Scott Kildall is conducting research into data-navigation techniques in virtual reality with a project called Flagscape, which constructs a surreal world of economic exchange between nations, based on United Nations data.
The work deploys “data bodies,” which represent exports such as metal ores and fossil fuels that move through space and impart complexities of economic relations. Viewers move through the procedurally-generated datascape rather than acting upon the data elements, inverting the common paradigm of legible and controlled data access.
The code constructs data from several databases at runtime including population, carbon emissions per capita, military personnel per capita and a United Nations database on resource extraction. All of these get combined to construct the Flagscape data bodies. Each one represents a single datum, linked to a specific country.
The only stationary data body is a population model for each country, which scales to the relative value for each country and resembles a 3D person using a revolve around a central axis. The code positions these forms at their appropriate 3D world location, such that China and India — the largest two population bodies — act as waypoints as their forms dwarf all others.
A moshed flag skins every data body, acting as a glitched representation that subverts its own national identity. Underneath the flag is a complex set of relations of exchange that exceeds nationhood. For example, resource-extraction machines are made in one country that then get purchased by another to extract the very resources that make those machines.
Flagscape reminds us that our borders are imaginary and in this idealized 3D space, there are no delineations of territory, only lines that guide trade between countries, forms magically gliding along an invisible path. What the database cannot tell us is how exactly the complex power relations move resources from one nation to another. Meanwhile, carbon emissions, the only untethered data body in Flagscape, which affects the entire planet spin out of control into the distance only to get endlessly respawned.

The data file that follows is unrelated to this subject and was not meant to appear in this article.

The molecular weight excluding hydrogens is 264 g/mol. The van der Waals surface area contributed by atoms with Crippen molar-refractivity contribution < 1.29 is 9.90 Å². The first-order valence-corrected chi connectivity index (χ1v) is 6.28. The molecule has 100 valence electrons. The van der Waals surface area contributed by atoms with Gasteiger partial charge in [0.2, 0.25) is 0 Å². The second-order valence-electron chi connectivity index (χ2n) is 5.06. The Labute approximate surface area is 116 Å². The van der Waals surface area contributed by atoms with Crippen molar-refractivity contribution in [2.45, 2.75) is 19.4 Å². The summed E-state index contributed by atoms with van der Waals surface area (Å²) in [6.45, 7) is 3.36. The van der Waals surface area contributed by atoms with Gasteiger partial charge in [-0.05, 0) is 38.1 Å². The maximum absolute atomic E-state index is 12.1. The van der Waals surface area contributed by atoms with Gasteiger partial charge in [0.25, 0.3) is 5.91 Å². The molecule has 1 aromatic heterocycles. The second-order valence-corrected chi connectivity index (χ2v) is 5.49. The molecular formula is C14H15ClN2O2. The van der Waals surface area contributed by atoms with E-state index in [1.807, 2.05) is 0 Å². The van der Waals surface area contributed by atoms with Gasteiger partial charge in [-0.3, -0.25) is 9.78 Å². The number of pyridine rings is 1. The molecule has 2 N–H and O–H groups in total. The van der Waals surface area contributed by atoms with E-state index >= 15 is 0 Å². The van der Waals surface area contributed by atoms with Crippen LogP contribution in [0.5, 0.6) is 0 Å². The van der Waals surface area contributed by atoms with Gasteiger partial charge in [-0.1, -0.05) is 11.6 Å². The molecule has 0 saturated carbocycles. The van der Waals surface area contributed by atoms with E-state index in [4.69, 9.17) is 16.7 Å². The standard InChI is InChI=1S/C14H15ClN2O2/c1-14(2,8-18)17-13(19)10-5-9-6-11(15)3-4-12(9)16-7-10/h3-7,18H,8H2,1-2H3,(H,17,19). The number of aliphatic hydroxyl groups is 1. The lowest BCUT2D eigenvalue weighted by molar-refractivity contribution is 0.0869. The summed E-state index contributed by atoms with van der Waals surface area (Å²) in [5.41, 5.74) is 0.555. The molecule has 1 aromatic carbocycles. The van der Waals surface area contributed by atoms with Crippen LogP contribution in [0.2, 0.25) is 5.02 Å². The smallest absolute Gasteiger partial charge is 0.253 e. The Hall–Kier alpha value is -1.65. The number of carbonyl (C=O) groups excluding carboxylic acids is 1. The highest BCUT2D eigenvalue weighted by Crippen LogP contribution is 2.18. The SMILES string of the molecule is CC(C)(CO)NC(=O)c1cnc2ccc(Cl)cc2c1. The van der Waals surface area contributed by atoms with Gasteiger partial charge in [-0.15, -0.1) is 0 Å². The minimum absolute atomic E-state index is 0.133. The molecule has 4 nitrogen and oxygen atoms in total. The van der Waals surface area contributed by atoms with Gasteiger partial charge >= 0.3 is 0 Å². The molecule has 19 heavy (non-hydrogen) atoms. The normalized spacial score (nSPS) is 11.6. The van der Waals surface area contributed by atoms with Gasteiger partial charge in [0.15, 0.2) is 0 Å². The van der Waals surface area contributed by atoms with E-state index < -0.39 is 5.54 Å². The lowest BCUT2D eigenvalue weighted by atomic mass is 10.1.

The primary acoustic element triggers when you navigate close to a population body. That country’s national anthem plays, filling your ears with a wash of drums, horns and militaristic melodies that flow into a state of sameness.
The project is inspired by early notions of cyberspace described by writers such as William Gibson, where virtual reality is a space of infinity and abstraction. In Neuromancer, published in 1984, he describes cyberspace as:
“Unthinkable complexity. Lines of light ranged in the nonspace of the mind, clusters and constellations of data. Like city lights, receding…”
While this text entices, most VR content recreates physical spaces, such as the British Museum with the same artwork, floor tiles and walls as the real, or it builds militarized spaces in which “you” are a set of hands that trigger weapons as you walk through combat mazes. At some level, this is a consequence of linear-thinking embedded in our fast-paced capitalist economy, arcing towards functionality but ignoring artistic possibilities. This research project acts as an antidote to these constrained environments.
It was with these initial conversations around virtual datascapes with Ruth Gibson and Bruno Martelli that I was invited to be part of the Reality Remix project and was included in the AHRC Reality Remix grant which is part of their Next Generation Immersive Experiences call. My role is a “collaborator” (aka artist) who is creating their own project under these auspices.